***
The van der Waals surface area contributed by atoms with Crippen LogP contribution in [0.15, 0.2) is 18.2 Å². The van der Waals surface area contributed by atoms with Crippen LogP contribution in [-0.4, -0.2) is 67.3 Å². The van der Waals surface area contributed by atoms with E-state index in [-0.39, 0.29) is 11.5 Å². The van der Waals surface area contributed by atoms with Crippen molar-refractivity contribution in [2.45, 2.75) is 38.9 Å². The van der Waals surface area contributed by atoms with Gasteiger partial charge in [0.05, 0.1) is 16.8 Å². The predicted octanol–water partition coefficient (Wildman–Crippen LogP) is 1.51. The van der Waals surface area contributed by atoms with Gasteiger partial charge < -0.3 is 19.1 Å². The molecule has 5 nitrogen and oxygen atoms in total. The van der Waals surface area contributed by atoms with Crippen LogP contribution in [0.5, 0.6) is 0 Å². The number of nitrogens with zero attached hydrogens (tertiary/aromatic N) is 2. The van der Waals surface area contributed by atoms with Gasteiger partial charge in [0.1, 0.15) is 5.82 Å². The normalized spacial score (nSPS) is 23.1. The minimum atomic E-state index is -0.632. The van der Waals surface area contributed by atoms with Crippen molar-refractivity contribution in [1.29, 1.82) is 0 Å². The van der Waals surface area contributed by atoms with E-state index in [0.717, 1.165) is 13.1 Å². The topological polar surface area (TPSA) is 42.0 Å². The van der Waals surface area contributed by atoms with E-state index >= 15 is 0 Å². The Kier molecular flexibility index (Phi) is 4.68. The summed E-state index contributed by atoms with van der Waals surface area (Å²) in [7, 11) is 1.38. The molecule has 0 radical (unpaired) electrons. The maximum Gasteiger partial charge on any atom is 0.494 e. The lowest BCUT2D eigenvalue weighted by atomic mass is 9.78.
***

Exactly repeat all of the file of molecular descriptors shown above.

The van der Waals surface area contributed by atoms with Crippen LogP contribution in [0.15, 0.2) is 18.2 Å². The van der Waals surface area contributed by atoms with Crippen LogP contribution in [-0.4, -0.2) is 67.3 Å². The van der Waals surface area contributed by atoms with E-state index in [-0.39, 0.29) is 11.5 Å². The van der Waals surface area contributed by atoms with Crippen molar-refractivity contribution in [2.45, 2.75) is 38.9 Å². The van der Waals surface area contributed by atoms with Gasteiger partial charge in [0.05, 0.1) is 16.8 Å². The predicted octanol–water partition coefficient (Wildman–Crippen LogP) is 1.51. The van der Waals surface area contributed by atoms with Gasteiger partial charge < -0.3 is 19.1 Å². The molecule has 5 nitrogen and oxygen atoms in total. The van der Waals surface area contributed by atoms with Crippen LogP contribution in [0.5, 0.6) is 0 Å². The number of nitrogens with zero attached hydrogens (tertiary/aromatic N) is 2. The van der Waals surface area contributed by atoms with Gasteiger partial charge in [0.1, 0.15) is 5.82 Å². The normalized spacial score (nSPS) is 23.1. The minimum atomic E-state index is -0.632. The van der Waals surface area contributed by atoms with Crippen molar-refractivity contribution in [1.29, 1.82) is 0 Å². The van der Waals surface area contributed by atoms with E-state index in [0.717, 1.165) is 13.1 Å². The topological polar surface area (TPSA) is 42.0 Å². The van der Waals surface area contributed by atoms with E-state index >= 15 is 0 Å². The Kier molecular flexibility index (Phi) is 4.68. The summed E-state index contributed by atoms with van der Waals surface area (Å²) in [7, 11) is 1.38. The molecule has 0 radical (unpaired) electrons. The maximum Gasteiger partial charge on any atom is 0.494 e. The lowest BCUT2D eigenvalue weighted by atomic mass is 9.78.